[font=Arial, sans-serif]A Buddhist text, the Theranâmo sutra, evokes loneliness in these terms:[/font]

[font=Arial, sans-serif]"At that time, a monk named the Elder (Thera), was a loner and he also praised solitude.[/font] [font=Arial, sans-serif]Only he entered the village, only he came back;[/font] [font=Arial, sans-serif]he sat alone;[/font] [font=Arial, sans-serif]only he ambled along and forth to meditate.[/font] [font=Arial, sans-serif]"[/font]

[font=Arial, sans-serif]Some of his classmates who had found his rather odd behavior, spoke to the Buddha.[/font] [font=Arial, sans-serif]The latter is called the Old actually confirms his penchant for solitude.[/font] [font=Arial, sans-serif]And the Buddha explains this: - [/font]

[font=Arial, sans-serif]"There's this sort of solitude, I do not deny it.[/font] [font=Arial, sans-serif]But Thera, I'll tell you the way in which solitude is fulfilled in all its details.[/font] [font=Arial, sans-serif]Listen carefully : -[/font]

[font=Arial, sans-serif]Thus, Thera, everything old is abandoned, all that is not yet come is rejected.[/font] [font=Arial, sans-serif]And desire and lust for these modes of personality are kept under control.[/font] [font=Arial, sans-serif]Thus, Thera, that loneliness is fulfilled in all its details.[/font]

[font=Arial, sans-serif]Overcoming all, know all, the wise, unsoiled in everything, totally liberated, renouncing all, the desire annihilated.[/font] [font=Arial, sans-serif]I declare this man is a Solitaire.[/font] [font=Arial, sans-serif]"[/font]

[font=Arial, sans-serif]This discourse attributed to Buddha highlights the mistrust of religion against solitary hermits of Greek ana u[/font] [font=Arial, sans-serif] [/font] [font=Arial, sans-serif](Away) and khoreo[/font] [font=Arial, sans-serif] [/font] [font=Arial, sans-serif](I will).[/font] [font=Arial, sans-serif]Thus did the Buddha say that the true loneliness must be internalized.[/font] [font=Arial, sans-serif]Can we believe that a religion would leave its followers stand on themselves away prelates, temples, rituals?[/font] [font=Arial, sans-serif]Buddhism became a religion denied his philosophical part.[/font] [font=Arial, sans-serif]But the essential feature of ancient philosophy has always been the purveyor of loneliness freedom.[/font][font=Arial, sans-serif]Jacqueline Kelen recalls in his book, The Spirit of Solitude:[/font][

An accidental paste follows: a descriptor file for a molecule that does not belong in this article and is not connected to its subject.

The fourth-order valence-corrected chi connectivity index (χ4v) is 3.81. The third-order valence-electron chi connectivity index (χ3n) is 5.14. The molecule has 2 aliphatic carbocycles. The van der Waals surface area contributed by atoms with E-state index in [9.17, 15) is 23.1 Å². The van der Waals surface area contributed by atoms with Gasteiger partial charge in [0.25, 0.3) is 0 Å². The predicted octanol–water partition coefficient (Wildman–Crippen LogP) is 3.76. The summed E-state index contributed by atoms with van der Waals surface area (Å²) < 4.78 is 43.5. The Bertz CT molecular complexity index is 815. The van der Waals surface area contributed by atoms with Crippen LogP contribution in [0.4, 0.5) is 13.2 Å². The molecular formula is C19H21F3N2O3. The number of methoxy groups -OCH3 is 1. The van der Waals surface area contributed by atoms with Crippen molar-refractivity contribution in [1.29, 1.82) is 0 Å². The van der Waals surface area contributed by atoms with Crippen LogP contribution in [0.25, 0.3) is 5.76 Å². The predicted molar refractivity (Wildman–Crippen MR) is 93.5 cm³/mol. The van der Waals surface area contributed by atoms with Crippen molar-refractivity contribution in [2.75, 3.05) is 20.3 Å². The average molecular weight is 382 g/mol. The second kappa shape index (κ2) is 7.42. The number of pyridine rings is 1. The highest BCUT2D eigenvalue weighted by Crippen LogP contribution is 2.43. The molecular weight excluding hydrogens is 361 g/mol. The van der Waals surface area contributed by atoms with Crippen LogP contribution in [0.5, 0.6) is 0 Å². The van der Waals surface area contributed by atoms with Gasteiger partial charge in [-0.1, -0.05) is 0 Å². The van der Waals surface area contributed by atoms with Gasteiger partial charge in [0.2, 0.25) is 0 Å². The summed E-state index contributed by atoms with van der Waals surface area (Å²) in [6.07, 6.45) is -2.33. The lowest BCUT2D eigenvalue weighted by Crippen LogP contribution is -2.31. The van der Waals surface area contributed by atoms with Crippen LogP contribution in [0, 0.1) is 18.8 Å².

[font=Arial, sans-serif]"We asked Diogenes, who is rich among men and he immediately replied." He that is sufficient in itself "In the fourth century BCE, the Cynic philosopher went barefoot, wearing only a coat, possessing only its freedom and loud speech.[/font] [font=Arial, sans-serif]Having minimized their needs and desires, he had taken up residence in a barrel strange and even decided to do without a cup the day he saw a little boy drinking in his hands.[/font] [font=Arial, sans-serif]However Diogenes lived not far from men, but moved to Athens or Corinth, he harangued passersby spoke with selected friends, interpellait the great Alexander.[/font][font=Arial, sans-serif]Before him, Socrates endured cold and hungry but could also feasting and drinking until morningsaid: "If a man is sufficient unto itself to be happy, it is the wise man and he is that of all men who least need of others. "Epicurus, posing pleasure as essential purpose of human existence in which gods do not intervene, similarly emphasizes" self-sufficiency as a great good not to meet a free obsession with frugality, but that the minimum in case the profusion would default, satisfies us. "Illustrating another philosophical trend, the Stoic Epictetus advises:" Go out alone, converse with yourself ". These various precepts of Greek wisdom represent less an apology of destitution that a search of total freedom.[/font] [font=Arial, sans-serif]They invite everyone to depend as little as possible of external circumstances and to anchor in itself.[/font] [font=Arial, sans-serif]It's also a way to enjoy the life without complaining and without being suspended in the future: such frugality is not deprivation, it allows to enjoy the simple things and the quality rather than quantity .[/font] [font=Arial, sans-serif]And in these various philosophical schools, men know alternate time retirement and conversation;[/font] [font=Arial, sans-serif]loneliness for them is not misanthropy and the company of others is not leak itself.[/font] [font=Arial, sans-serif][...][/font]